Australian Blood Lime

Provenance and the Plant
Australian Blood limes grow on a small leafed thorny tree with a slightly weeping habit that if left unpruned may reach 2.5 metres. However they may be grown in row crops forming dense but manageable large hedges, making harvesting and maintenance much easier.
The Australian Blood Lime (also known as Red Centre Lime) is much smaller than most limes, approximately 4 cm (1.6 in) long by 2 cm (0.79 in) diameter, and somewhat more sweet than the standard - almost a sweet and sour flavour. It is egg-shaped and the flesh inside a blood lime is composed of red-orange vesicles (the membranes that hold the juicy flesh). The skin is very thin and can be eaten with the fruit. It is usually red or burgundy coloured.
The Blood Lime is actually a cross between the red finger lime (Citrus australasica var. sanguinea) and a mandarin species and was originally developed by the CSIRO.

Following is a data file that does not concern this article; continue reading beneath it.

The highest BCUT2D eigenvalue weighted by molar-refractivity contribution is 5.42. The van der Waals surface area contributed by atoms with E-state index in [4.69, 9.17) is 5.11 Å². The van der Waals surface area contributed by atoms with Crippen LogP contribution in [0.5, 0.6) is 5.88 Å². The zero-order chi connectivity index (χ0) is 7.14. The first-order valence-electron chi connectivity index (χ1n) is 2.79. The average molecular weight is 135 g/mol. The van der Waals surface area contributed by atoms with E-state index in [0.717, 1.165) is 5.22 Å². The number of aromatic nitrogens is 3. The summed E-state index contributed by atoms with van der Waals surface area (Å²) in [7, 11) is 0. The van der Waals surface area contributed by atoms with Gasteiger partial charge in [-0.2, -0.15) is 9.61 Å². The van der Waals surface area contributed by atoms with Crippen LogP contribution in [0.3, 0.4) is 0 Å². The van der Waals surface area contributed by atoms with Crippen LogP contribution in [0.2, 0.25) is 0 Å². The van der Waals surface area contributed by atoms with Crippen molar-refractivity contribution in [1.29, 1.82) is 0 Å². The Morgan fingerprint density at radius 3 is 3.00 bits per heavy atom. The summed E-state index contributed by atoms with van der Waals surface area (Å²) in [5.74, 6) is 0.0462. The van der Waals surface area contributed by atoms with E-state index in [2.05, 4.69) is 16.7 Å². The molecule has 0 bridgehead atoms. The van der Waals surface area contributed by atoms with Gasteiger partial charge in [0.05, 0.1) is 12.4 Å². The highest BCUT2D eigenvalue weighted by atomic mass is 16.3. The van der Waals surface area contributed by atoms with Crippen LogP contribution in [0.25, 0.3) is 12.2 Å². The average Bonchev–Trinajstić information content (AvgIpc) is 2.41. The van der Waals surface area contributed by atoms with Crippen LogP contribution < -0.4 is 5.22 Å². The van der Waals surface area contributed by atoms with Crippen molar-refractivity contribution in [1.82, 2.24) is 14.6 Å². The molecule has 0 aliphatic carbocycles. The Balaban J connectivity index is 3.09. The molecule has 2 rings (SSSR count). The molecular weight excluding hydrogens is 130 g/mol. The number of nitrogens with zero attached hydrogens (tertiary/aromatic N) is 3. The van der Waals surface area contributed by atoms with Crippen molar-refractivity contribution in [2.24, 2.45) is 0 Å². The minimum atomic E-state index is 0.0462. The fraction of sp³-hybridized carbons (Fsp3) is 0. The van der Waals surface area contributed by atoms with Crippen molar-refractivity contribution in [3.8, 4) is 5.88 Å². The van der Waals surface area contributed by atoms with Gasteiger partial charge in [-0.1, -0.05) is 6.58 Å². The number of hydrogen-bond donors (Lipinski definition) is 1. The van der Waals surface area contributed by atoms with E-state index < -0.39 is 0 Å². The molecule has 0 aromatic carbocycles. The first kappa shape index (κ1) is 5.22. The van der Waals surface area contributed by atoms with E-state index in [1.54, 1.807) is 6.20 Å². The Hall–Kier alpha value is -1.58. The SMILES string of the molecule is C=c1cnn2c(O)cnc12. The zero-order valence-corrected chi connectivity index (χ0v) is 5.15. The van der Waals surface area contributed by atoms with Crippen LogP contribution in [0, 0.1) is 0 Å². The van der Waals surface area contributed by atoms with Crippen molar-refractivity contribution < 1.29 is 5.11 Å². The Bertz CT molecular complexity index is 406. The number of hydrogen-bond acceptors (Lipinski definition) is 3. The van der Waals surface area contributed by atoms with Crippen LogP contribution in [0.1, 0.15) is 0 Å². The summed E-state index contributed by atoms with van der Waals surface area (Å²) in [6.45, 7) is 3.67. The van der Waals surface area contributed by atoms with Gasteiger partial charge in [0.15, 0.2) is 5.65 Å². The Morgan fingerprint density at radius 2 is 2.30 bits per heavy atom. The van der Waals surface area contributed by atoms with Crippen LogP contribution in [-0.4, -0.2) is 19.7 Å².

Our Australian Blood Limes  is from plantations in Western Australia and NSW.
Culinary Use
The fruit has a beautiful taste - almost like a blood orange but with a little extra lime tartness coming through.
As with most native fruits, they are very seasonal and we have made a fantastic dried flake from the fruit which has an intense flavour. It is ideal for incorporating into baked products, or in a marmalade or incorporated into a seasoning for poultry, pork or fish and seafood. The deliciously tart sweet/sour flavour of the Blood Lime makes it a perfect ingredient to add to Asian style dishes - so delicious! Try just a teaspoon in a stir fry or something like our  Kakadu Plum Hot and Sour Soup
Health Benefits 
The Blood Lime, as a hybrid, is relatively new and there is not as much research available about it. What we do know is that the fruit has high levels of antioxidants  
Storing Australian Blood Lime Flakes
The dried flakes must be kept airtight so as to not absorb moisture from the air.
It is best kept in a dark place, such as inside a cupboard to mitigate the effects of oxidisation from light. This is not harmful but will cause the flakes to discolour and lose some of their  phyto-chemical activity.

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